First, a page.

The relationship I have with my mother, the trust, the knowledge we have of each other makes our opening to each other in this manner possible. In the immediacy and the intensity of our looks we are able to be united as one: I cannot hide my guilt in leaving; she cannot hide her sorrow in seeing me go; our looks allow us to understand this fully in each other.


It is this possibility-perhaps should we say necessity-of our being together as one which ultimatelv makes this look between us possible. That is, it is the possibility of our being in touch as two people, the fundamental unitv of our being human, which makes being in touch in our looks possible. In this sense we understand, perhaps ironically, that though the immediacy of the look goes beyond words, it is only made possible because, as human beings, we have language in its deep sense. Without our capacity for language our very being human would not be possible. Looking can be understood as a manifestation of language that is distinct from speech. It makes manifest more than words or the meeting of eyes. In the reciprocity, the communion of two people in their looks is manifested by the primordial experience of language out of which this looking can proceed in the first place. The look as a form of language, in its immediacy, its primordiality, makes manifest what makes possible the looks in the first place-our humanity.


The look as a form of communication seems to go beyond what many others-words, handshakes, smiles-can do. The look seems to make possible a communion, a complete uniting, a oneness between us where our inner selves, that which words cannot describe, can come together in measureless moments. The power of the look is the immediacy in which it allows us to be together, the immediacy which is a primordial manifestation of our very being.


The Look and Pedagogy

It is not surprising that we should speak here of the look and pedagogy. For what our shared looks can make possible between us is the stuff of which pedagogy itself is made. Pedagogical relationships are fundamental to our being human in the first place. [2]


Being in pedagogy is being in a special kind of understanding relationship. The student understands the teacher as someone who wishes to lead toward realization of one’s potential as a human being; the teacher understands the student as someone who needs to be led in this. Their relationship depends on the desire of the student to want to be affected and led by the teacher and by the desire of the teacher to lead. There must be a willingness to acknowledge the teacher as one who can inspire, as someone who can lead or give a sense of direction to one’s life. The teacher must be willing to see the student as someone who must be inspired, led, guided on the way to becoming a whole person.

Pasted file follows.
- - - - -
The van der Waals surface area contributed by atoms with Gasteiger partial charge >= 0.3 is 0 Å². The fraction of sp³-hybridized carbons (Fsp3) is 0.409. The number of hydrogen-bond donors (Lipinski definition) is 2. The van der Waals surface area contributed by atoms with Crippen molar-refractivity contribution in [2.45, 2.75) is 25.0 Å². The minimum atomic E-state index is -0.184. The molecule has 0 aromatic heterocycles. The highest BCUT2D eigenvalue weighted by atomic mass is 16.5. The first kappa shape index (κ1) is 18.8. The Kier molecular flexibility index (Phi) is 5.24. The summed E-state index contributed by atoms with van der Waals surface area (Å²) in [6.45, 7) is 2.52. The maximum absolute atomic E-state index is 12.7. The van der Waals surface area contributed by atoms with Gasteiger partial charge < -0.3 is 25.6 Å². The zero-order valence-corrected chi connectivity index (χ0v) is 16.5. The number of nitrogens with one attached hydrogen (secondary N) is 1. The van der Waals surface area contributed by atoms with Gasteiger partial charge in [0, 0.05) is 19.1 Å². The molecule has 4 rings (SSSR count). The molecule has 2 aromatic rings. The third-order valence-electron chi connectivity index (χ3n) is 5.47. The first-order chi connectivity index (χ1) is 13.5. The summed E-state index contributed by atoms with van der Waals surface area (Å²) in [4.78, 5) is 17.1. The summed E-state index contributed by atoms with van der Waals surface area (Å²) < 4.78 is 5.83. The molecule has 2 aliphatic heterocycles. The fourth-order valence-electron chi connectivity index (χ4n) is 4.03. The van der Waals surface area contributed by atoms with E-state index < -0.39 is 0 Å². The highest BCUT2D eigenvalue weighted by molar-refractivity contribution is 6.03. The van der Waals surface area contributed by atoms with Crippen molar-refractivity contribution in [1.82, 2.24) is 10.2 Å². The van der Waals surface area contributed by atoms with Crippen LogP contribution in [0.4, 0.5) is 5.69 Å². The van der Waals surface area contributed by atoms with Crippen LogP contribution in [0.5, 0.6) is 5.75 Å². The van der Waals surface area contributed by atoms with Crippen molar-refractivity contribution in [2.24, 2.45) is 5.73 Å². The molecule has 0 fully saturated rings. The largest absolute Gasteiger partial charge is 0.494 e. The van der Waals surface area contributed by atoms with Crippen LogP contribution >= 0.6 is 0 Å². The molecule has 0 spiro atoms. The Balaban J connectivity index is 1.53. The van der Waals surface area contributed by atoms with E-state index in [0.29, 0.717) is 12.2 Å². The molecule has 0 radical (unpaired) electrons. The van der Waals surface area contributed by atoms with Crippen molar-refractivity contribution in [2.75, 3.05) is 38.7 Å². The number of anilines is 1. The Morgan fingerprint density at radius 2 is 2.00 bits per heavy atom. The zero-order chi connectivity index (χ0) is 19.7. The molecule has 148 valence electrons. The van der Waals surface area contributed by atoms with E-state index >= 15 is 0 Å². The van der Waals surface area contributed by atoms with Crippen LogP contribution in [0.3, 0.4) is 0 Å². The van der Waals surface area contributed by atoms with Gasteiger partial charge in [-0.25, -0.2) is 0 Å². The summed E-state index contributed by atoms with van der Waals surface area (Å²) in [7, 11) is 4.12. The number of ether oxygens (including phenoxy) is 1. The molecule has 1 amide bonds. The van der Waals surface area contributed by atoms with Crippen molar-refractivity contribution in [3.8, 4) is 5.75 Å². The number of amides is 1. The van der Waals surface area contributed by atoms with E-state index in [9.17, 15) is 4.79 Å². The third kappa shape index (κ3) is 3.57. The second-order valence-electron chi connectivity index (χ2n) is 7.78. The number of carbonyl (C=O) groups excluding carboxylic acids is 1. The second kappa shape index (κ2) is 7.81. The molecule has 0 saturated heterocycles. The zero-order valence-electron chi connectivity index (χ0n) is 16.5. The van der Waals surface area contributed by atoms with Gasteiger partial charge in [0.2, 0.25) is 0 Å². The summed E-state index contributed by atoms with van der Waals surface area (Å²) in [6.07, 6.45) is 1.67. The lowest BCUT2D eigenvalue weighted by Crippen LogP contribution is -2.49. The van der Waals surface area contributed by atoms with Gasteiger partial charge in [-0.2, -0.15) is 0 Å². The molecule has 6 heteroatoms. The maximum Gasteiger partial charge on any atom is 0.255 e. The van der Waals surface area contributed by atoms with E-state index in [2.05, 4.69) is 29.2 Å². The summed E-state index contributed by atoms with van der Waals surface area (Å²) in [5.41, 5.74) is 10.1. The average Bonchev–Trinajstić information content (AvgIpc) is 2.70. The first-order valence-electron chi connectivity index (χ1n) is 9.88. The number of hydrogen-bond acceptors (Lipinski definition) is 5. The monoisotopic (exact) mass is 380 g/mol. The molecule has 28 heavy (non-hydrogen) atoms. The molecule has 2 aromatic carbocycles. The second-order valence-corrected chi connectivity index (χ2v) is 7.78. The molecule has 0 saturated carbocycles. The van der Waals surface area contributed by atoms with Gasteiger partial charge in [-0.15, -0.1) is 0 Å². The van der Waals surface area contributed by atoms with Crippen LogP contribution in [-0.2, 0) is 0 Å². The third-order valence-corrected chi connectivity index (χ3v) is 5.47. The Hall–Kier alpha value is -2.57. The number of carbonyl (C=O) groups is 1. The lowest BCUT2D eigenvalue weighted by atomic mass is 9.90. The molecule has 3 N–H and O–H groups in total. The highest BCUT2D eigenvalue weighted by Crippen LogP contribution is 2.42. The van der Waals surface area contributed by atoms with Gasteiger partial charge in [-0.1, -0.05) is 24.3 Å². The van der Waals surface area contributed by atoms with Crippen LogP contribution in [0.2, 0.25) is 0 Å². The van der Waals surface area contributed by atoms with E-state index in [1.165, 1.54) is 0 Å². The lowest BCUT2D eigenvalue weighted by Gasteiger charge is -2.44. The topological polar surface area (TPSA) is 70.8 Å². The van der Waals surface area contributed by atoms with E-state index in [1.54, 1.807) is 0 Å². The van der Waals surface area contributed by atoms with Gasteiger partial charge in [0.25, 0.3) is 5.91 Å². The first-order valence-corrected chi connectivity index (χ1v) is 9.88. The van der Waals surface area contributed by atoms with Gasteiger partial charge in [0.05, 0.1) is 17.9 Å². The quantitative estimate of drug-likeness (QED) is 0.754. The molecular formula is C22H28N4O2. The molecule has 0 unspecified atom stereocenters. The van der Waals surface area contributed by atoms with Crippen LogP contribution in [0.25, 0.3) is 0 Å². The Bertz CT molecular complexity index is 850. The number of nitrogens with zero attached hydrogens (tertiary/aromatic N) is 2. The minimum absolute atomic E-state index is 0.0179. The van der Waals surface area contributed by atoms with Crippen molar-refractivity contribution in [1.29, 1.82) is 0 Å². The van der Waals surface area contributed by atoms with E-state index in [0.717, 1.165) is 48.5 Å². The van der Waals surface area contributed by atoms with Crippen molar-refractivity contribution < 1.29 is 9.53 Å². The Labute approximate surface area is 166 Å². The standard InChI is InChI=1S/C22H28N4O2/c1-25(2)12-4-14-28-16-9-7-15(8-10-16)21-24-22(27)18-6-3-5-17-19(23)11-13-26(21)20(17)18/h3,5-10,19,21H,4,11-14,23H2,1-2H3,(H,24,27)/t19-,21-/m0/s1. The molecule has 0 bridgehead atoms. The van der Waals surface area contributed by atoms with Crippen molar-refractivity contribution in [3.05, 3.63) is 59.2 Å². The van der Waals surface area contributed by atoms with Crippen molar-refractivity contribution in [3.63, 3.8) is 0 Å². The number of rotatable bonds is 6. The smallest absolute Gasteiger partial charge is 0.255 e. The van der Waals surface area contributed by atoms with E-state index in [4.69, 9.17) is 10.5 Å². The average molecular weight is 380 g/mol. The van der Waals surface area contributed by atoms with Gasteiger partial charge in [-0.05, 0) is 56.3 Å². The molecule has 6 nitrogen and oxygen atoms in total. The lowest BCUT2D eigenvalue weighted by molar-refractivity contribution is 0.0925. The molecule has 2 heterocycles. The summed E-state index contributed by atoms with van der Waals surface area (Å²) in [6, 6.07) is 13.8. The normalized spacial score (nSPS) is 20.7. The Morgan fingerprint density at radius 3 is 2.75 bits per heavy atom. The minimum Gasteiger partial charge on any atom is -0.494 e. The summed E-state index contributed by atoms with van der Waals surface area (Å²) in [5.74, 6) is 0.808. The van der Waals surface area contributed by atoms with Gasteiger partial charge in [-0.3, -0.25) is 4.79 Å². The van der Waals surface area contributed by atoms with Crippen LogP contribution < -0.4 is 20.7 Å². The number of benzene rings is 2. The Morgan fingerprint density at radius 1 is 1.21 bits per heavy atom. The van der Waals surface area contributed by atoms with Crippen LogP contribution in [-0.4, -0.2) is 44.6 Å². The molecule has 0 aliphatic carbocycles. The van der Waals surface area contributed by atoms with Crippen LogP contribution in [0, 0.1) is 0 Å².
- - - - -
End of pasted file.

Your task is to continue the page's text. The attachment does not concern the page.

The nature of this desire and willingness can be manifested in various “levels” of looks in the classroom. There are physical looks where just the eyes meet. There are looks-a great many of them-which are on the level of social interaction: “Get back to work!” or “I don’t understand” or “I’m bored!” or “Do you all get the point?” Then there are looks which seem to transcend this social interaction and which speak directly to the understanding which being in pedagogy is all about. Looks which, as pupils, we recognize are directed at who we ought to be or how we ought to live. Looks that seem to direct us to a larger sense of our own life philosophies. Looks that inspire us or make us feel as though we, as individuals, should have done something else. Looks that make me feel instantly warm and secure or cold and insecure but that are directed to me, to my self. They are looks which have the intention of reaching me, meeting me, and helping me grow.


I know these looks. They are not contrived. There are no recipes for them nor are there better looks than others. For in these looks I do not see eyes nor their physical manifestations, I only know their understanding. I feel in them an openness and a desire which comes from within to reach my within-ness-my me.


These are understanding looks which come from the willingness, the trust and the desire to be in touch with another’s “I.” Looks in which two people, teacher and student, are able to be in touch with each other in ways that make the difference for pedagogy. The pedagogical significance of the look is the significance of pedagogy itself.




The concise Oxford dictionary. (6th ed.) (1976). Great Britain: Oxford Press.

Funk & Wagnalls standard college dictionary. Toronto: Fitzhenry & Whiteside.

Sartre, J. P. (1956). Being and nothingness. NewYork: Philosophical Library.



1. I have chosen to continue this paper using Sartre’s term “the look” rather than the verb “looking” for convenience. This usage is not meant to separate “the look” from “the person looking” but is meant to imply the latter. A person’s “look” in this sense is the looking.

2. By this I mean that without the pedagogical relationships, which we engage in from birth, we would not become human. This is evidenced in the case of the wolf children where lack of human contact left children as animals incapable of language and its manifestations.